Opinion: Seattle must improve — with or without Amazon’s HQ2

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Jon Scholes

By Jon Scholes

This op-ed originally ran in the Puget Sound Business Journal on Oct. 11, 2017.

Amazon’s search for a second headquarters is an opportunity for Seattle’s civic leaders to protect our assets and confront liabilities to continued prosperity.

Whether HQ2 lands in this region or another, if Seattle wants to sustain economic prosperity, we must improve in the following areas.

We need to celebrate our successes and assets more often. Seattle has benefited greatly from Amazon’s expansion in the heart of our city. New workers have meant new customers for small businesses and people living closer to where they work. New buildings have produced high-paying construction jobs, become home to new restaurants, and generated millions in ongoing tax revenue for city services.

Amazon has grown up and not out, and Seattle and Amazon have modeled a sustainable way for fast-growing companies to meet their needs while protecting our environment. City leaders are overly humble at best and hostile at worst in response to this incredible story. We should be collectively and frequently tooting our proverbial horn and celebrating success.

City leaders and CEOs need to come together. The relationships between city leaders and employers matter to our long-term economic success. They must be taken more seriously. I talk to leaders of companies headquartered in Seattle who also have locations in other cities. They tell me they hear more frequently from city leaders outside Seattle (where their presence is smaller) than from elected officials in their hometown where they employ thousands.

Partnerships between the public, nonprofit and private sectors are crucial to addressing local challenges. Those who govern, and those who employ people in the city need to be together at more tables more often to urgently address issues like affordability, homelessness, mobility and education.

It’s not just about Amazon. The issues important to Amazon are important to all tech companies as they compete to attract top talent that desires to be in vibrant, urban areas. Technology companies and the cities fortunate enough to attract them have been responsible for a majority of the GDP growth since the Great Recession.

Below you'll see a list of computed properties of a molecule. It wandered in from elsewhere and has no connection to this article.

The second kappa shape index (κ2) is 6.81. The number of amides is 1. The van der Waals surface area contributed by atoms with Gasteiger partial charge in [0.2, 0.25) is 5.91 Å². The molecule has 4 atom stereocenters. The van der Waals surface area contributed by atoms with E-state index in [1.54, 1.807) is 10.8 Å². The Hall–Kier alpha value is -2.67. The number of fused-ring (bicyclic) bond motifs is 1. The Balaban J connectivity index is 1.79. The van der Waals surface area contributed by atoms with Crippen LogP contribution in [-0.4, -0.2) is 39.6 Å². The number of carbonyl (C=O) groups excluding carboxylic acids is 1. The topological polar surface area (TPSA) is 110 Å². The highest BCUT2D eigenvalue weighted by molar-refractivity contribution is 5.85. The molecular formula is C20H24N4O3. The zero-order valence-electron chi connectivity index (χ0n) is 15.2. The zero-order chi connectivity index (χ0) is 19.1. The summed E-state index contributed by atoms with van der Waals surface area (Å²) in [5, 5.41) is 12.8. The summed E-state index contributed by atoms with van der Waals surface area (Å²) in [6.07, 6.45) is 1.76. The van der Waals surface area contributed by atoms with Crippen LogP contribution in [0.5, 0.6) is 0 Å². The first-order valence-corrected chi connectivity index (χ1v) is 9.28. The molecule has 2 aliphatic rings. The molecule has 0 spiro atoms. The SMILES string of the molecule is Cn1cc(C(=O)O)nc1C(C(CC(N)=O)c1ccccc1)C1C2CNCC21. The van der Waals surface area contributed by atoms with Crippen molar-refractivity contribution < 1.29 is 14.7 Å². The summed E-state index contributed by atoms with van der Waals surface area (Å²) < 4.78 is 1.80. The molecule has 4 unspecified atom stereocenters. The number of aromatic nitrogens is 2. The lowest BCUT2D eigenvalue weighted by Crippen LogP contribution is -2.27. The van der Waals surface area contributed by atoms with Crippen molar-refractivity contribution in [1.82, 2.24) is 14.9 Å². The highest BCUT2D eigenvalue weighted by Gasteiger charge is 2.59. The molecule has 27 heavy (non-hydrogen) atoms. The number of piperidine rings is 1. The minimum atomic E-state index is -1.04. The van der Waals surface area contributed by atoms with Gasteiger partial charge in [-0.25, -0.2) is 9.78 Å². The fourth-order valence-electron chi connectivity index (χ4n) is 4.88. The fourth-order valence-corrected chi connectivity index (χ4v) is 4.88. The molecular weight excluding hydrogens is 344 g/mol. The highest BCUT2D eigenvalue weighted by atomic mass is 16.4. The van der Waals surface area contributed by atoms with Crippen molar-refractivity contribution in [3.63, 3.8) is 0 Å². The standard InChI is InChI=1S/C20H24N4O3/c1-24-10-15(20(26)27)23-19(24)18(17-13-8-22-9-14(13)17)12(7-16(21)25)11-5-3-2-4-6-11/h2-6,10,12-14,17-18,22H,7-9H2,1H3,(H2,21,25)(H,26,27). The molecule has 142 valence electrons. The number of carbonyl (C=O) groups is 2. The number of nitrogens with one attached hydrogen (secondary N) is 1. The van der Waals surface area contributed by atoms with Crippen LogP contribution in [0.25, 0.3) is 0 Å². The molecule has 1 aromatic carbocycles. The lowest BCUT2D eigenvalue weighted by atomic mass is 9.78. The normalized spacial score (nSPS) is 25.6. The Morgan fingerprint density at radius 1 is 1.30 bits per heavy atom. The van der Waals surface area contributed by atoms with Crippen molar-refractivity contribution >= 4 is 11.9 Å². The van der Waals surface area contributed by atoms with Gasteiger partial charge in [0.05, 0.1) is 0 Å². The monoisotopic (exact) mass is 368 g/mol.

The 21st century economy is based in urban areas, on ideas, creativity, and innovation – supported by a highly educated and mobile workforce. These are the ingredients, and nobody knows the recipe for success better than Amazon. We should pay close attention to each sentence in Amazon’s RFP as if it were written for HQ1.

Big business is important to every size business. Large employers play a critical role in supporting a diverse and healthy economy for small business. The growth of Amazon and other large employers following the last recession has created economic opportunity across Seattle. Since Amazon moved into South Lake Union and the Denny Triangle in 2007, 3,620 new businesses have been created in these neighborhoods. Big business is good for small business in urban locations.

Stability and predictability are critical for employers. To continue to attract companies to urban locations, business leaders require predictability in exchange for the premium paid to be in an urban environment.

With increasing uncertainty at the national level, the ability for cities to provide stable operating environments will become even more important as they compete for investment. As the Seattle City Council enters its budget season, it should carefully consider how its actions will create more predictability for Seattle businesses large and small.

The sky is not falling in Seattle. In fact, it’s just the opposite. Amazon and other companies are primed for continued growth in the city. We have a great story to tell and economic strengths envied across the country. We must take this opportunity to protect our assets and shore up our weaknesses.